Who would you want to go to Mars with?
"You're gonna need at least two Scottys and two Spocks," Mars One finalist Cody Don Reeder says, without hesitation. A mechanic and bee-keeper, Reeder hopes to claim one of the "Scotty" slots for the upcoming mission.
Finalizing crew roles for the Mars One mission is a long ways down the road (interviews for the 705 candidate finalists have yet to be scheduled), but you can be assured that everyone involved is already thinking about crew make-up, not only how they'll mesh on the cramped seven-month journey, but how they'll live as a tiny colony once they arrive: four people putting down roots on Mars means your crewmates become your Mars homies, like forever.
Mars One CEO Bas Lansdorp is committed to selecting and sending two women and two men from three or four continents on the initial mission to Mars. He points to scientific research that proves varying genders, ages and cultural backgrounds among team members result in a more successful team.
"The more diverse your team is," he says, "the better it performs."
So who should those people be? When I recently asked several Mars One finalists to describe their ideal crewmates, traditional crew roles were rarely mentioned, but everyone had something to say about the personalities of those they'd most appreciate by their sides if chosen for this momentous space adventure.
"Somebody who's willing to be everybody's wingman," Kay Radzik Warren describes her ideal crewmate. "I think we're just gonna be a whole crew full of wingmen," she says.
Sonia Van Meter agrees. "A crew who can take things in stride, that don't get frustrated easily, that are problem solvers... and are likable individuals."
"I want to go to Mars with people who actually want to be there for selfless reasons," Kenya Armbrister says.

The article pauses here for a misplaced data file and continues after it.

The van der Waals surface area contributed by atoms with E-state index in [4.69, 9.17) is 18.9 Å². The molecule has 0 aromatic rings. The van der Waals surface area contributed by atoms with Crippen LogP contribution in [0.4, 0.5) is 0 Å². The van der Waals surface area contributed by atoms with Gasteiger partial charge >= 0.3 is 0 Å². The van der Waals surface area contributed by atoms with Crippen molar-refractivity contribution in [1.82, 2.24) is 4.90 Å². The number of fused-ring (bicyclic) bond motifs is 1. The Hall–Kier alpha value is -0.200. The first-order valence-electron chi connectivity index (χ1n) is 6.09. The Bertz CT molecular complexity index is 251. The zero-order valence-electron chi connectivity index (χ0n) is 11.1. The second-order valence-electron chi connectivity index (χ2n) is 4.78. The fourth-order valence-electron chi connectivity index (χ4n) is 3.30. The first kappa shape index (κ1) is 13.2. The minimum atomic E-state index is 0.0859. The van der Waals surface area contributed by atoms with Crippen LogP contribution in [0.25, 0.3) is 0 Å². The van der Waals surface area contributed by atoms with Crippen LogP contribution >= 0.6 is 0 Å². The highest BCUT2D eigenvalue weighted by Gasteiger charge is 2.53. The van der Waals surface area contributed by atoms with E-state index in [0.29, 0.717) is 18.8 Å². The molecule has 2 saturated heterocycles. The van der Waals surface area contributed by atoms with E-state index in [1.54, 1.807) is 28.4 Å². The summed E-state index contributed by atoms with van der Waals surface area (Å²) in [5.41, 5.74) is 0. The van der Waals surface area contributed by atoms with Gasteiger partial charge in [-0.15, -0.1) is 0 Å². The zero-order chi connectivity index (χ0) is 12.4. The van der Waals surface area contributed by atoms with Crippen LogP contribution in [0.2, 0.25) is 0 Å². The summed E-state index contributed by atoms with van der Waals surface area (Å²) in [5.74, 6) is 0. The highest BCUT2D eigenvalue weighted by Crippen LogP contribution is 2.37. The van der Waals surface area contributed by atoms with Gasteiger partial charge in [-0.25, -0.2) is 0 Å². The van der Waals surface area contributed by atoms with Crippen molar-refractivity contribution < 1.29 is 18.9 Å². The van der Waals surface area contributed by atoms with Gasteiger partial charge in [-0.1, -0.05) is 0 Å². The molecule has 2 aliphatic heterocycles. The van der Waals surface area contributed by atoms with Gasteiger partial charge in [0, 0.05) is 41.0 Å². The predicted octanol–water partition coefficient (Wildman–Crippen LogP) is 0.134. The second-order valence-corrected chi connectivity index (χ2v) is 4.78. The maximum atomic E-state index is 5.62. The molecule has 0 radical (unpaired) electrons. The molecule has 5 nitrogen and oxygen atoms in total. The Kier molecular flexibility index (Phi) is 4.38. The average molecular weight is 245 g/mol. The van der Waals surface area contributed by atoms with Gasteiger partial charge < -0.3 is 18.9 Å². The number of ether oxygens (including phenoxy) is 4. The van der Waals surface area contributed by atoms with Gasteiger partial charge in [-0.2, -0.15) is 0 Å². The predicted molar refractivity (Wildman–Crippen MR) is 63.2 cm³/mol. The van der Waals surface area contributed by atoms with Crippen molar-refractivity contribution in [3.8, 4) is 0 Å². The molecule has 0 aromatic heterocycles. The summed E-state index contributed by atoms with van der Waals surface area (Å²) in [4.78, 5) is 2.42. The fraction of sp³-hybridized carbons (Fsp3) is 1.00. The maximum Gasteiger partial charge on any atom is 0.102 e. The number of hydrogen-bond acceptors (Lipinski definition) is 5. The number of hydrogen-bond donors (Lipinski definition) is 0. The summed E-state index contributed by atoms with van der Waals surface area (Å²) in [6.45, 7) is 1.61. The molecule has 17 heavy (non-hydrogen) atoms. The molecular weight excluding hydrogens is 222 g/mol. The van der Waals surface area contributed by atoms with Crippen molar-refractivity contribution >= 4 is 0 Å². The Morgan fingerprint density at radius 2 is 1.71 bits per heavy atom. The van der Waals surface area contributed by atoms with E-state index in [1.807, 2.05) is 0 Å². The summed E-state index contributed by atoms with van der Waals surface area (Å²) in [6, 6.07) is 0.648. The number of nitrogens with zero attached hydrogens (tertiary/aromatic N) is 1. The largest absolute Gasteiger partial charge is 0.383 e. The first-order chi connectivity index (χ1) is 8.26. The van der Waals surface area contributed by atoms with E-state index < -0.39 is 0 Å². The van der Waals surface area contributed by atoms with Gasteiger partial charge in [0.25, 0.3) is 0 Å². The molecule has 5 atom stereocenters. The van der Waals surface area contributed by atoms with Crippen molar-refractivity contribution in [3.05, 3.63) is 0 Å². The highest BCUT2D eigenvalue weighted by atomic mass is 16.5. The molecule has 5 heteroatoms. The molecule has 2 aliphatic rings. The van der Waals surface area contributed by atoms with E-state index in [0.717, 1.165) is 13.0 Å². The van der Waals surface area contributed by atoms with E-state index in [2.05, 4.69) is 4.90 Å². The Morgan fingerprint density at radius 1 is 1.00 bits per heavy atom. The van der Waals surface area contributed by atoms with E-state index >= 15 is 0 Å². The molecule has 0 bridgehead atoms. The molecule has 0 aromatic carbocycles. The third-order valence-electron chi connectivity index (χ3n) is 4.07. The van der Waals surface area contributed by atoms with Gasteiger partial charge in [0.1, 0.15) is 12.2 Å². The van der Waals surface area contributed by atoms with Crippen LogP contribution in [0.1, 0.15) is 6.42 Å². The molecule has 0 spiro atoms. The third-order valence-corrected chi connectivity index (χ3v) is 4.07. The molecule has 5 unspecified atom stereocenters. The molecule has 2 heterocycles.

I'm not sure even Mother Teresa or Gandhi could crack the top-tier of this list. I'm thinking Mars One is looking for far more than qualified and intrepid space explorers; they're looking for super heroes -- or at least the super heroic.
Every Mars One finalist has to believe in and expect the best from his/her crewmates. If you aren't willing to sacrifice your own well-being for the good of your crewmates and the success of the mission, well, then, why the hell would anybody want you as a crewmate?
Every time I hear other Mars One candidates talk about the mission, and in particular their expectations for fellow crew members, my own feelings of inadequacy run rampant. What does it say about me that my ideal crew mate would not be a resourceful engineer or a smarty-pants science officer, not even an ultra-cool communications officer or a swashbuckling captain. I'm going to need a McCoy.
At my age (I'll be 75 when the first Mars One ship touches down), I have to wonder whether I'll have the physical strength, the agility, and the endurance to do what's expected of me. My body may fail along the way or soon after arrival. Physical decline does not inspire confidence. Will my health become an issue nobody wants to deal with, least of all, me?
There's no training that will enable us to survive on Mars -- because ultimately, we won't. Each of us goes there with a built-in expiration date. If we accept the reality of a one-way mission to Mars, then each of us will have to face the prospects of arthritis on Mars, dementia on Mars, the need for long-term nursing care on Mars. It's just more likely that the older crew members will encounter these declining health issues sooner.
Can I endure my senior years without the health care I'm accustomed to here on Earth? What will the end of my life be like on a planet I've only recently adopted as my home? Will I suffer? Will there be enough morphine? Am I being too much of a worry wart?
Perhaps that noble wingman or wingwoman who'll someday sit by my side and hold my hand until I pass -- even if there's a raging sandstorm outside and all life-support systems are under siege -- will represent a time when space heroics move beyond the best Hollywood scripting, when survival is no longer the goal, when we will encounter the unknown in those meta-human moments that transcend both life and death.
Living -- and dying -- on Mars will ultimately bring out the super-sci-fi-hero in all of us.